Long 6A Rocket Spitting Out Over 50 Space Debris • The Register

The spent Long 6A rocket that launched China’s Yunhai-3 satellite shattered, scattering over 50 different chunks into low-Earth orbit after failing to fully dissipate upon re-entering the atmosphere.

The launch vehicle launched at 06:52 Beijing time (2252 UTC on November 11) on November 12 from the Taiyuan Satellite Launch Center in China. The satellite was successfully lifted into orbit, according to an announcement by the Shanghai Academy of Spaceflight, a subsidiary of rocket maker China Aerospace Science and Technology Corporation.

But a problem caused the Long 6A rocket’s upper stage to rupture rather than burn up in one piece in Earth’s atmosphere as it plummeted back down. The US Space Force estimated It broke apart at around 0525 UTC on Nov 12 at an altitude of 500-700 kilometers and produced over 50 pieces of debris in space.

At those distances, the component fragmented over China’s Tiangong space station, the International Space Station, and SpaceX’s Starlink satellites. Mao Ning, a spokeswoman for the Chinese government’s Foreign Ministry, confirmed the incident at a press conference in Beijing.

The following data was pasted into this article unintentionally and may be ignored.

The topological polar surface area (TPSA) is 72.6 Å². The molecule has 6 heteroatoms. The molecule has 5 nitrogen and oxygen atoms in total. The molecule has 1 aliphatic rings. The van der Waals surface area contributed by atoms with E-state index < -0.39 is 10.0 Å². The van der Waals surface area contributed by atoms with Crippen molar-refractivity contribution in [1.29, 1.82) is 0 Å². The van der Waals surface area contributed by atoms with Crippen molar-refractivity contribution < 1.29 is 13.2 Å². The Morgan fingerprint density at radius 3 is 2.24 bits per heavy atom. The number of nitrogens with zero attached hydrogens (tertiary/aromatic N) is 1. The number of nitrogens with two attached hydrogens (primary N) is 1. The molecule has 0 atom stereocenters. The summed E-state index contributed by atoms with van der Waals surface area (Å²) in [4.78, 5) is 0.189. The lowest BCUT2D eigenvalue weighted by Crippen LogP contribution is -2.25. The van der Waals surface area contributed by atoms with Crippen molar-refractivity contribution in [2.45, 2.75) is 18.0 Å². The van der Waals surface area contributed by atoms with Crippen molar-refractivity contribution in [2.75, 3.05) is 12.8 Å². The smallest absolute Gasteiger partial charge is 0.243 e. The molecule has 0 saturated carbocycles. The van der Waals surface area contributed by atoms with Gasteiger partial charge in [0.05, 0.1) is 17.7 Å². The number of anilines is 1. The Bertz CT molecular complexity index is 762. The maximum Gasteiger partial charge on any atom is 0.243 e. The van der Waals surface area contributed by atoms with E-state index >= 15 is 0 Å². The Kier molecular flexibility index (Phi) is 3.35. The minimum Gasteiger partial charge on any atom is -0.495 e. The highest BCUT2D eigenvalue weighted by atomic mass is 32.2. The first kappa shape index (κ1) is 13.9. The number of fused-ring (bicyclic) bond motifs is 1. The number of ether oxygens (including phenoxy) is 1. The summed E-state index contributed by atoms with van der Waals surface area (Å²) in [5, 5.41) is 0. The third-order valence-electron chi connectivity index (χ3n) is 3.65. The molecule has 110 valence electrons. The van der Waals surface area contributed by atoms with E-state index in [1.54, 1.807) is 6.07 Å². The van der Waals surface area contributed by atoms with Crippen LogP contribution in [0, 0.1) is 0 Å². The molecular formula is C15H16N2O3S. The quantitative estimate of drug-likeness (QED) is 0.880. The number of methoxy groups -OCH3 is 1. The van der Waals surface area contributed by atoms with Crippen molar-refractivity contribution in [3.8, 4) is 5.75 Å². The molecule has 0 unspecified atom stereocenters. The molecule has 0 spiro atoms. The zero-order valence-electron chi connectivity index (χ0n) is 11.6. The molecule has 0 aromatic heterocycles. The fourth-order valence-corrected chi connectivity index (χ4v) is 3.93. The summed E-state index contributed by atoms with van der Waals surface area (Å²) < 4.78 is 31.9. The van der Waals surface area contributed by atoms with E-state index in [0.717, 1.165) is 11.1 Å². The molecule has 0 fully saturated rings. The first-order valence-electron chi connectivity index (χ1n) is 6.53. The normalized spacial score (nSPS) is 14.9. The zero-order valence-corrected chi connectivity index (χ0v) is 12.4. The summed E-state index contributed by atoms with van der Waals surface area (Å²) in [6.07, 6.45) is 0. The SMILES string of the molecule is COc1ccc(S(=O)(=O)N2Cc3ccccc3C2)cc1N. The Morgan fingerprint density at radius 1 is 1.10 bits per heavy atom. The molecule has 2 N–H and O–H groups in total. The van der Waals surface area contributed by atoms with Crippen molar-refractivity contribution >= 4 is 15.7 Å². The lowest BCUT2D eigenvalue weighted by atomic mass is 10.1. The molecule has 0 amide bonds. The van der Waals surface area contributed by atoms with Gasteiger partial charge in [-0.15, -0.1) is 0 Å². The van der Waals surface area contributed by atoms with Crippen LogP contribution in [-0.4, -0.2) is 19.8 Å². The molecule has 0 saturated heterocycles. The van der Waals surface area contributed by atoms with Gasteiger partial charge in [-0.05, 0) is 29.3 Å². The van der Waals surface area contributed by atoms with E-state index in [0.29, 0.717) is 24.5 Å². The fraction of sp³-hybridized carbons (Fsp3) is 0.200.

“As far as we know, the relevant incident will not affect the China Space Station or the International Space Station,” she said, according to the South China Morning Post.

The Long March 6A upper stage is designed to fall back to Earth in one piece and safely disintegrate upon re-entry into Earth’s atmosphere. However, it is not clear what caused the rocket to break apart this time. Cees Bassa, an astronomer at ASTRON, a radio astronomy laboratory in the Netherlands, said an error may have occurred when trying to dump its fuel.

“Best practice is to either remove the upper stages of the rocket from orbit after releasing its payload, or to jettison fuel overboard to prevent these catastrophic failures,” Bassa said tweeted.

China’s space agencies have previously been criticized for dodgy missile orbits. In August, debris from the 23-ton rocket engine left over from China’s Long March 5B vehicle reportedly crashed again and tumbled into the sea near the Philippine coast, and shattered shards landed near Indonesia and Malaysia.

The falling debris is potentially dangerous, and NASA Administrator Bill Nelson criticized the Chinese government for disclosing the rocket’s trajectory as it fell back.

“All spacefaring nations should follow established best practices and do their part to share this type of information in advance to enable reliable predictions of the potential risk of debris impact, particularly for heavy-duty vehicles like the Long March 5B, which pose a significant risk of loss of life and property. This is critical to the responsible use of space and to keeping people safe here on Earth,” he previously said. ®

https://www.theregister.com/2022/11/16/spent_chinese_long_6a_rocket/ Long 6A Rocket Spitting Out Over 50 Space Debris • The Register

Rick Schindler

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